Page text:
How will we interact in a world where virtual and augmented reality – with devices like Microsoft Hololens – are the norm? Read on to find out...
“Microsoft has always a vision – that mobile devices are windows into the digital world,” says Dave Coplin, Microsoft’s Chief Envisioning Officer. “To provide the best experience, you want to be able to reach into the digital world no matter where you are or what you’re doing, take the best it has the offer, and then use that to improve your real world experience.”
The last time we spoke to Dave he was talking about all things mobile, but today he’s turning his attention to virtual and augmented reality. And that’s where this idea – of the digital world building on the real one – comes into play. So what’s the next big development in that space? And how will we get to a world in which virtual reality (VR) and augmented realty (AR) are widely used?
Welcome to the real world
“One of the things I’ve loved this summer has been playing Pokémon GO,” Dave explains, “not just because it’s fun, but because it’s actually driven an important conversation about augmented reality in everyday life. It’s not just technology geeks playing the game, it’s you, me and the person sat next to you. And it’s something that Dave and Microsoft believe is the future for a lot of fields – from gaming to engineering.
Enter Hololens. For those in the dark, Hololens is Microsoft’s pioneering augmented reality headset, which is now in the hands of developers around the world. With Hololens you can project games, apps and screens onto surfaces in your real world environment, letting you stick a virtual TV screen on your wall, or play a game of Minecraft on your coffee table. Check it out in action below:
“What’s interesting is that for our entire history we’ve lived and seen and played in three dimensions, but a lot of what we do has always been in 2D because we always write things down or have them on a flat screen.
“These new emerging technologies – augmented reality and holograms – are going to push us into a world of three dimensions, where being able to create objects and information in 3D will be absolutely crucial. You could argue to an extent that the future of creativity will lie in three dimensions,” Dave adds, “because devices like the ones we hold in our hands, or products like Hololens, are going to be able to consume and display that kind of information back to us.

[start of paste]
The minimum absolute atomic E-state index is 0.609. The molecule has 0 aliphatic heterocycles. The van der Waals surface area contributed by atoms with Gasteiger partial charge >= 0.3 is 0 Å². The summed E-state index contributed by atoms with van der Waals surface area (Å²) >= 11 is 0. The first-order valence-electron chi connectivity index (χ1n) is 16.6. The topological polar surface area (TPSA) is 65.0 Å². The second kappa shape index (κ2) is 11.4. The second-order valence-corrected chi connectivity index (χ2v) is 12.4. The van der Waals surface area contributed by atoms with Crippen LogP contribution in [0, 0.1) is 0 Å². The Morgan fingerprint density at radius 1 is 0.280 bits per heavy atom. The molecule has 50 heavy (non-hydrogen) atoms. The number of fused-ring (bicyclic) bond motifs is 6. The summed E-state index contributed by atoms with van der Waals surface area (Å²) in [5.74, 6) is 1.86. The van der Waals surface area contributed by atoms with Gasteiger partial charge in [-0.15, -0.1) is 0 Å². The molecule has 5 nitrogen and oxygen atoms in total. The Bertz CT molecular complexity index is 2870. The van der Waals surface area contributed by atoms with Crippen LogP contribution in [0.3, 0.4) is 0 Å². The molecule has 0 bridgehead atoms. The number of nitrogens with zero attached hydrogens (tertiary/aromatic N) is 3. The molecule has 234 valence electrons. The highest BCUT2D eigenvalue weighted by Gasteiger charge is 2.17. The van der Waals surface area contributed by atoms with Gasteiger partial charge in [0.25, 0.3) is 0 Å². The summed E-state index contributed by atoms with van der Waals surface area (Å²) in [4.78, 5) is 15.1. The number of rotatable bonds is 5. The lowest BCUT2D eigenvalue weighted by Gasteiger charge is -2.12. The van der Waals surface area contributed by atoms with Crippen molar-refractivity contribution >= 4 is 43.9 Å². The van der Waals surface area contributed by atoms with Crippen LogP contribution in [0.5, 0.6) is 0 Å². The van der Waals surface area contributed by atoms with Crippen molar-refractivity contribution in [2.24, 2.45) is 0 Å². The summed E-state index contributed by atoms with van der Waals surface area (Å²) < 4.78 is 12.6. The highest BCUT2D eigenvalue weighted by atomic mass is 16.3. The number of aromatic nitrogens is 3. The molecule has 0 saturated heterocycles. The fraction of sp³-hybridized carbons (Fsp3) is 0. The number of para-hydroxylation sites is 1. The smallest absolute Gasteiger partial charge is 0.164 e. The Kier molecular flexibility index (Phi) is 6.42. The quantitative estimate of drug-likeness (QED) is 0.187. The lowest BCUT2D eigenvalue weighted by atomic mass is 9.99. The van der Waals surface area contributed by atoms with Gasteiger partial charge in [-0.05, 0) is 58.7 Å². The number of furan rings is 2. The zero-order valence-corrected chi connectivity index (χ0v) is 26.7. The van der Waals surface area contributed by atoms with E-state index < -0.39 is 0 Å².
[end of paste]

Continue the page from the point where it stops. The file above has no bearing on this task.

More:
“So how do we create tools that make this generation of 3D content a reality? How do we build reports and documents in three dimensions? And how will that affect the normal things we do? For example, if you’re having a conversation with someone who’s there as a holographic avatar, the dynamic of that conversation would be different to if they were standing there in person – we have to start preparing for that world.
“It’ll take us a while to work out how to do it right. If you remember when mobile phones arrived, it took us about a decade to figure out that we can turn them on to silent mode so we didn’t have to annoy everyone in the cinema. We’ll go through the same kind of digital etiquette with these tools – we’ve got the human side of things to get right before we progress too quickly.”
Holograms without the headset
All this is exciting, ground-breaking stuff, but at the same time it’s important to realise that we’re still in the baby steps phase of augmented reality – something Dave is keen to point out:
“We’ll have interesting augmented reality coming through that you can use on anything from Google Cardboard to Oculus Rift, or in the next Xbox (Project Scorpio) – which will have AR and VR capabilities – but for now the reality of holograms is that they have very niche use cases.”
“Over time it will go further,” Dave says, “but at this point the limiting factor for holograms is the headset. There’s a middle ground, which will be based in augmented reality delivering some value to your immediate locations – like being in the supermarket and seeing recipes brought to life around the physical products, but I still think wide spread use of AR and VR is a way away.”
But once the headset becomes a distant memory? The sky’s the limit…
“The ultimate goal is holograms without the headset,” says Dave. “We (and other companies) have prototypes in our labs capable of projecting objects in three dimensions that you can see without a headset. It’s hard, and it’s expensive, and the resolution isn’t great, but it’s just the beginning of that journey.
So having a conversation with your far flung relatives in their holographic form in your kitchen is still a long way off,” he says in closing, “but it is the direction the technology is moving in, and that spells exciting times ahead…”
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